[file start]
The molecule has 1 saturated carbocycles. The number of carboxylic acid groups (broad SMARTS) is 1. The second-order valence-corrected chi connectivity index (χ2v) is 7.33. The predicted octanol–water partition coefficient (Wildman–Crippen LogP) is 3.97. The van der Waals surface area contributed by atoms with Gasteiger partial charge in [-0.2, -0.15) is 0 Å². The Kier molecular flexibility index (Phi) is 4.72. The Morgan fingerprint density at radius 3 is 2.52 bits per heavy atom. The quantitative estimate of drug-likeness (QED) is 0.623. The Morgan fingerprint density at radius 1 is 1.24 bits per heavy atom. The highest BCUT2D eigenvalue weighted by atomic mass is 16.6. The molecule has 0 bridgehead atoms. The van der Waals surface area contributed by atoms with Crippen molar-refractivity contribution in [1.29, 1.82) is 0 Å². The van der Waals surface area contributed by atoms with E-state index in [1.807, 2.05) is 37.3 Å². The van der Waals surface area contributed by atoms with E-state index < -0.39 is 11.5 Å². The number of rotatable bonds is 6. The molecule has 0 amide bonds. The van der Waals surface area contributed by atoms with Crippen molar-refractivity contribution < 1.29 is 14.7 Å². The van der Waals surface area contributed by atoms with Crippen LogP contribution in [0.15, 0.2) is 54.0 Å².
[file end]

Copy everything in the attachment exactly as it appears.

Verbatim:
The molecule has 1 saturated carbocycles. The number of carboxylic acid groups (broad SMARTS) is 1. The second-order valence-corrected chi connectivity index (χ2v) is 7.33. The predicted octanol–water partition coefficient (Wildman–Crippen LogP) is 3.97. The van der Waals surface area contributed by atoms with Gasteiger partial charge in [-0.2, -0.15) is 0 Å². The Kier molecular flexibility index (Phi) is 4.72. The Morgan fingerprint density at radius 3 is 2.52 bits per heavy atom. The quantitative estimate of drug-likeness (QED) is 0.623. The Morgan fingerprint density at radius 1 is 1.24 bits per heavy atom. The highest BCUT2D eigenvalue weighted by atomic mass is 16.6. The molecule has 0 bridgehead atoms. The van der Waals surface area contributed by atoms with Crippen molar-refractivity contribution in [1.29, 1.82) is 0 Å². The van der Waals surface area contributed by atoms with E-state index in [1.807, 2.05) is 37.3 Å². The van der Waals surface area contributed by atoms with E-state index < -0.39 is 11.5 Å². The number of rotatable bonds is 6. The molecule has 0 amide bonds. The van der Waals surface area contributed by atoms with Crippen molar-refractivity contribution < 1.29 is 14.7 Å². The van der Waals surface area contributed by atoms with Crippen LogP contribution in [0.15, 0.2) is 54.0 Å².